What you need to know about Social Security and your TRSL retirement

September 4, 2018

TRSL members may be eligible for Social Security benefits through their spouse or from another job in which they paid into Social Security. However, under federal Social Security law, these benefits may be reduced or even eliminated upon receiving a retirement benefit from TRSL.

So, why will my Social Security benefits be reduced or eliminated?

Originally, the State of Louisiana was not allowed to participate in Social Security to provide coverage for its public employees. Later, when Social Security was opened up to public employees, Louisiana did not opt into coverage. Because of this, most TRSL members do not pay Social Security payroll taxes through their TRSL-covered employment. The type of Social Security benefit a TRSL member is eligible to receive determines how Social Security reductions will be applied. Here’s an explanation of the two reductions that may impact TRSL members—Windfall Elimination Provision (WEP) and the Government Pension Offset (GPO).

Windfall Elimination Provision (WEP). This law applies to TRSL members (excluding Plan B members) who also worked in other jobs where they paid into Social Security, making them eligible for Social Security benefits on their own earnings record.
Social Security looks at the number of years that you earned “substantial earnings” and paid Social Security payroll taxes. If you had at least 30 years of substantial earnings, your Social Security benefit will not be reduced. If you worked less than 30 years, the WEP reduction will be applied because the federal government sees your receipt of Social Security on top of your TRSL pension as a “windfall.”

TRSL members affected by WEP could have their Social Security benefits reduced by up to half of the amount of their TRSL pension, but by no more than $447.50 per month in 2018. For example, suppose a retiree receives a $3,000 per month benefit from TRSL, and is entitled to a Social Security benefit of $1,000 per month. Under WEP, the Social Security benefit would be reduced by the maximum of $447.50, leaving the retiree with $552.50 per month in Social Security.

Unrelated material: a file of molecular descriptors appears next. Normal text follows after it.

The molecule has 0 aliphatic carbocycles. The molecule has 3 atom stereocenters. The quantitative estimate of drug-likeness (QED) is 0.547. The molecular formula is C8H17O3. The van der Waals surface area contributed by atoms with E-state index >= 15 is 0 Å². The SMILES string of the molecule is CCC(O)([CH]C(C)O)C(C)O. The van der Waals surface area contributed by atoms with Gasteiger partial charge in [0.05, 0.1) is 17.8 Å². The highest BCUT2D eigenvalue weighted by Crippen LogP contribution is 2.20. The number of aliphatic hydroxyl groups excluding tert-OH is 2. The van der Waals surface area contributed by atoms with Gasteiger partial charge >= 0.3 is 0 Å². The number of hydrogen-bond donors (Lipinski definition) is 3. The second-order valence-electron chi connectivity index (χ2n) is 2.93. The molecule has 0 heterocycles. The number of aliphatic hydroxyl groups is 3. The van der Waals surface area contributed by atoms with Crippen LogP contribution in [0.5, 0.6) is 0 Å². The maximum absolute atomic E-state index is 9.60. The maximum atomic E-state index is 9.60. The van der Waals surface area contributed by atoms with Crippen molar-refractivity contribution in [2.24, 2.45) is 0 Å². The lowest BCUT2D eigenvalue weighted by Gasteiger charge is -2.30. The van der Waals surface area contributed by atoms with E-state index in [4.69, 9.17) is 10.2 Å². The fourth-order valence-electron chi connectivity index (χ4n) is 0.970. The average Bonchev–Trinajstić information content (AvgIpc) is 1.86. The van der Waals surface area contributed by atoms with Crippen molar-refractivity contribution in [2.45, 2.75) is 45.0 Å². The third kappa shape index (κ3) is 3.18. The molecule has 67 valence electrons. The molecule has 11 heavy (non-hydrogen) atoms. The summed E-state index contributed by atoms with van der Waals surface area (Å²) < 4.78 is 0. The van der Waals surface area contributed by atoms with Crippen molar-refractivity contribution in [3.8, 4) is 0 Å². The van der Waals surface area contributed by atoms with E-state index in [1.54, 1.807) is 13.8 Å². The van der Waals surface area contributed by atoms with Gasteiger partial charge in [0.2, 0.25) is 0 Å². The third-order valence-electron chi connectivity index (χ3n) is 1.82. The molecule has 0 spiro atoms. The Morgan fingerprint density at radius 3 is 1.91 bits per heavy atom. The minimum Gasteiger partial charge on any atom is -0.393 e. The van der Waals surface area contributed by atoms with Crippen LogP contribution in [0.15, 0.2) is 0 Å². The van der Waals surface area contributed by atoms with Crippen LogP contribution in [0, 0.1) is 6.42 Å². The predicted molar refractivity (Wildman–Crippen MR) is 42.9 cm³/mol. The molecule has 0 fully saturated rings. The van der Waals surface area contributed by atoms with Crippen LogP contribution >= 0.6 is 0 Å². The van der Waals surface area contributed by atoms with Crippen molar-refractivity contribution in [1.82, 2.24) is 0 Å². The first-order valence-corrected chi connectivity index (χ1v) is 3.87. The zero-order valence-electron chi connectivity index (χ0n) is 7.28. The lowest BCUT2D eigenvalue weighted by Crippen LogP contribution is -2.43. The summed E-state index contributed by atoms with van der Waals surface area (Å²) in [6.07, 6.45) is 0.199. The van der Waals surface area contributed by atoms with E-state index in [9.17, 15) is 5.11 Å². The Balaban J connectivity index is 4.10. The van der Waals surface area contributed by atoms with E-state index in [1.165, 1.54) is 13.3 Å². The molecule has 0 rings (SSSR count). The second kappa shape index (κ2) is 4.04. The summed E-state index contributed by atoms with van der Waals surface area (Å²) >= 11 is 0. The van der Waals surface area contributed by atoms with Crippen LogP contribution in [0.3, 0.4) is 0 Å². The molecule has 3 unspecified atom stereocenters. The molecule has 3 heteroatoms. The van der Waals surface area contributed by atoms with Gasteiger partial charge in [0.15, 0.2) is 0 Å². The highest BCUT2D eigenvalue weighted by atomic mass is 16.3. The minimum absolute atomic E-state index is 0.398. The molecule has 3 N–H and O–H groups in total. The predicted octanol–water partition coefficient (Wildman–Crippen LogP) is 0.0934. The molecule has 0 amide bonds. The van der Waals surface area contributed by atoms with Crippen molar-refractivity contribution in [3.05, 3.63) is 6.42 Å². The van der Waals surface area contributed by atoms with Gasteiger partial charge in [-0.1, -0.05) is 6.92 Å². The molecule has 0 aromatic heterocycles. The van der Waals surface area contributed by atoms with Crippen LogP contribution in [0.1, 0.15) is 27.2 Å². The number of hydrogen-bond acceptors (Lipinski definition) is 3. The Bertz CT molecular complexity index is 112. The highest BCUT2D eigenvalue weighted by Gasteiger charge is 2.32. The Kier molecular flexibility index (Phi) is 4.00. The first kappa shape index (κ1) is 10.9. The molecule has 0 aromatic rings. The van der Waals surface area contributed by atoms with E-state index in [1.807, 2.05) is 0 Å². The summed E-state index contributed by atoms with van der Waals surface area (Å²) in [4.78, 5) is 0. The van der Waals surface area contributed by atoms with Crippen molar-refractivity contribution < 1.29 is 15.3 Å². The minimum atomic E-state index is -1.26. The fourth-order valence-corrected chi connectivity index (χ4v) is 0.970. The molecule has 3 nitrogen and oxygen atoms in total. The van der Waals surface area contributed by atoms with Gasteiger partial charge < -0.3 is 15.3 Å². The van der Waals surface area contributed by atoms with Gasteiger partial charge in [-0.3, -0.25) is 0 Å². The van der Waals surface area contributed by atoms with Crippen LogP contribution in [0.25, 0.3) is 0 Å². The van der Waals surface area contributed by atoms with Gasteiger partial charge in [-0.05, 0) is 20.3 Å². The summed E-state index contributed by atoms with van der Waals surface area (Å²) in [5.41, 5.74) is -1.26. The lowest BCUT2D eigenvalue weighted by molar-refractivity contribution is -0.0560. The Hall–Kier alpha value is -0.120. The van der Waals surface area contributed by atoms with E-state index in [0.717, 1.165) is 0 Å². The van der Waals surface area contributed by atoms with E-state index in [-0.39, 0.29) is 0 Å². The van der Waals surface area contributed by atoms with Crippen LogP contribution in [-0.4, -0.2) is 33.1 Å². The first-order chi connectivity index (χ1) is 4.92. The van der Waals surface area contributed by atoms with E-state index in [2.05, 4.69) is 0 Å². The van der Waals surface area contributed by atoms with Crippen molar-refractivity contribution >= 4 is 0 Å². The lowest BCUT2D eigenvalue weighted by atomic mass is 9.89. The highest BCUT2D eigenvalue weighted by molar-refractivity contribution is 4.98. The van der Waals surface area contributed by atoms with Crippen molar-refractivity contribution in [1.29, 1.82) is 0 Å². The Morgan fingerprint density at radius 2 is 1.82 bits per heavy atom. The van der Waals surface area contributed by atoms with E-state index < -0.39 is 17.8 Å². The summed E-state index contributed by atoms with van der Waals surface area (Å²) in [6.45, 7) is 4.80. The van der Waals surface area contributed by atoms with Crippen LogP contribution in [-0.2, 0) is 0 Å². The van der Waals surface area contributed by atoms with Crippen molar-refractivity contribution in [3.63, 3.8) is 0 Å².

Government Pension Offset (GPO). This is a separate law that applies to the spouses and widows(ers) of retired workers who receive Social Security (also applies to the ex-spouses and surviving ex-spouses, who were married at least 10 years before divorcing and did not remarry before age 60). Social Security pays spousal benefits which can be up to 50% of the retired worker’s Social Security benefit.

Under the GPO, a TRSL retiree would see their Social Security spousal benefit reduced by two-thirds of their TRSL benefit, which could completely eliminate the spousal benefit. For example, suppose a retiree receives a $3,000 per month benefit from TRSL, and is eligible for a spousal benefit of $1,000 per month. The GPO offset is calculated by multiplying $3,000 (the amount of the TRSL benefit) by two-thirds, which equals $2,000. The offset of $2,000 would completely eliminate the spousal benefit of $1,000.

The federal government began paying Social Security spousal benefits more than 80 years ago when most households were single income, and the stay-at-home spouse was financially dependent on the working spouse. Because more families are now two-income households with each spouse having a retirement, the GPO is applied to prevent an individual with a public pension from also receiving a full spousal benefit.
  Earned Social
Security Benefit
Spouse's or Widow(er)'s
Social Security Benefit

What is it?

Social Security benefit paid to people who worked at other jobs where they paid Social Security taxes long enough to earn a Social Security benefit. Social Security benefit paid to spouses or surviving spouses of Social Security pensioners if those spouses did not work long enough under Social Security to have earned their own benefit or their earned benefit is less than their spouse's benefit—generally one-half of the benefit paid to the Social Security pensioner.
Can it be reduced? Yes, your earned benefit can be reduced by the Windfall Elimination Provision (WEP), which is a modified benefit formula usually used to reduce your own Social Security earned benefit if you receive a TRSL retirement benefit. However, your Social Security benefit cannot be completely eliminated. Yes, your spousal benefit can be lowered by the Government Pension Offset (GPO), which reduces your Social Security spouse’s or widow(er)’s benefit by two-thirds of your TRSL benefit. In some cases this offset could entirely eliminate your spousal Social Security benefit.

Although your Social Security benefit may be reduced or eliminated by these federal offsets, it’s important to remember that your TRSL benefit will not be reduced.

WEP and GPO Exceptions. There are exceptions to both the WEP and GPO. To find out whether you qualify for an exception and more detailed information about how these offsets work, refer to the Social Security Administration’s online fact sheets:
You can also visit the Social Security’s webpage on “Information for Government Employees.”
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